Each spring and summer, female sea turtles – loggerhead, green, and occasionally leatherback – make a brief trip to the shores of Cape Hatteras National Seashore to nest. Approximately two months later, under the cover of darkness, up to 150 hatchlings emerge from each sandy nest in a mad dash across the beach to reach the safety of the Atlantic Ocean.
This year, the park is offering visitors an opportunity to observe excavations of recently hatched sea turtle nests during the months of July, August, and September. An “excavation” is the process completed by biologists to document what remains in the nest after a natural hatch has occurred.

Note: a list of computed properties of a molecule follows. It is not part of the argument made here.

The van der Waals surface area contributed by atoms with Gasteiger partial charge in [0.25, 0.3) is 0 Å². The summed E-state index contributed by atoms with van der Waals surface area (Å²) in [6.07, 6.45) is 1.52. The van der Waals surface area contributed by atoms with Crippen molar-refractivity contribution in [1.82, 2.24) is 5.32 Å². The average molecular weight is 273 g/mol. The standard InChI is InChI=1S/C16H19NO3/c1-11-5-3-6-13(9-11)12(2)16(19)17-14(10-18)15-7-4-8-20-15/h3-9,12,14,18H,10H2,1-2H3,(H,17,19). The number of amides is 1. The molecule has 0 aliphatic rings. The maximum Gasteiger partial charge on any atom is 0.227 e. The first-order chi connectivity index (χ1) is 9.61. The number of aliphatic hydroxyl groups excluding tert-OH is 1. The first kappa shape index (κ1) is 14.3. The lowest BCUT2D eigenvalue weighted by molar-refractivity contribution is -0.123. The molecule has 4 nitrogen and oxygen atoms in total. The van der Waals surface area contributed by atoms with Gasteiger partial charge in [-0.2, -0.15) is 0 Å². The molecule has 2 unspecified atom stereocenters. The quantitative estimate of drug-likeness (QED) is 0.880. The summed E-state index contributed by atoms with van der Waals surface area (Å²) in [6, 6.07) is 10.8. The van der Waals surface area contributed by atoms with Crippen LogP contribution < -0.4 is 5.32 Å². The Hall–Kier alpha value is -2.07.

During an excavation, the biologist digs up the nest, counts eggshells, and collects un-hatched eggs for research. Live hatchlings are sometimes found during these excavations. While the biologist examines the nest, a ranger presents a program on sea turtles and shares what the biologists have found.
Nest excavations are an important way for the National Park Service to collect valuable data on sea turtle hatch and emergence success rates. This data is added to the turtle nesting databases for both the park and the state of North Carolina.